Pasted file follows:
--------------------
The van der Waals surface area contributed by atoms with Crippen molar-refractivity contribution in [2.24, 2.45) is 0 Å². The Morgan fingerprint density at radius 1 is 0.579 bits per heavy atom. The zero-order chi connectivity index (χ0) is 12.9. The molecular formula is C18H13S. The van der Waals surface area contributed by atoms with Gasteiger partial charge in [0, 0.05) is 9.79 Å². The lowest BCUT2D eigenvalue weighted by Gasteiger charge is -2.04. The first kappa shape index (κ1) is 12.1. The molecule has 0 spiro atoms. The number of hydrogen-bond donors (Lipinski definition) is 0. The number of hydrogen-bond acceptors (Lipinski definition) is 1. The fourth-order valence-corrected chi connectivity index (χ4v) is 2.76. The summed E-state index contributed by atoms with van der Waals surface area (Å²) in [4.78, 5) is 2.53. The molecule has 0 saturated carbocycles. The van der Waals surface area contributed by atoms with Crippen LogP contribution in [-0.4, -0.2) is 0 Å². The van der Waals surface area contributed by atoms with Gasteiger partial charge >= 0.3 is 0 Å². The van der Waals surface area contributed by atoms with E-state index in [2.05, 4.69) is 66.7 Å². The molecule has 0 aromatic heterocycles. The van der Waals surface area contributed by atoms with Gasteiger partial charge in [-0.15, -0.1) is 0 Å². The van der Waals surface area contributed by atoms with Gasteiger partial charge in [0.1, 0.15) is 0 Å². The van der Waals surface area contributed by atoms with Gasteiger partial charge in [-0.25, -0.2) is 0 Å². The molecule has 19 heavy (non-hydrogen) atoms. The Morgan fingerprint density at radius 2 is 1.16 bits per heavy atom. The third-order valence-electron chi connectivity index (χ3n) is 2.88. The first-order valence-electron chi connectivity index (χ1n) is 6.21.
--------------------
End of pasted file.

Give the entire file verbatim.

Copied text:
The van der Waals surface area contributed by atoms with Crippen molar-refractivity contribution in [2.24, 2.45) is 0 Å². The Morgan fingerprint density at radius 1 is 0.579 bits per heavy atom. The zero-order chi connectivity index (χ0) is 12.9. The molecular formula is C18H13S. The van der Waals surface area contributed by atoms with Gasteiger partial charge in [0, 0.05) is 9.79 Å². The lowest BCUT2D eigenvalue weighted by Gasteiger charge is -2.04. The first kappa shape index (κ1) is 12.1. The molecule has 0 spiro atoms. The number of hydrogen-bond donors (Lipinski definition) is 0. The number of hydrogen-bond acceptors (Lipinski definition) is 1. The fourth-order valence-corrected chi connectivity index (χ4v) is 2.76. The summed E-state index contributed by atoms with van der Waals surface area (Å²) in [4.78, 5) is 2.53. The molecule has 0 saturated carbocycles. The van der Waals surface area contributed by atoms with Crippen LogP contribution in [-0.4, -0.2) is 0 Å². The van der Waals surface area contributed by atoms with Gasteiger partial charge >= 0.3 is 0 Å². The van der Waals surface area contributed by atoms with E-state index in [2.05, 4.69) is 66.7 Å². The molecule has 0 aromatic heterocycles. The van der Waals surface area contributed by atoms with Gasteiger partial charge in [-0.15, -0.1) is 0 Å². The van der Waals surface area contributed by atoms with Gasteiger partial charge in [0.1, 0.15) is 0 Å². The van der Waals surface area contributed by atoms with Gasteiger partial charge in [-0.25, -0.2) is 0 Å². The molecule has 19 heavy (non-hydrogen) atoms. The Morgan fingerprint density at radius 2 is 1.16 bits per heavy atom. The third-order valence-electron chi connectivity index (χ3n) is 2.88. The first-order valence-electron chi connectivity index (χ1n) is 6.21.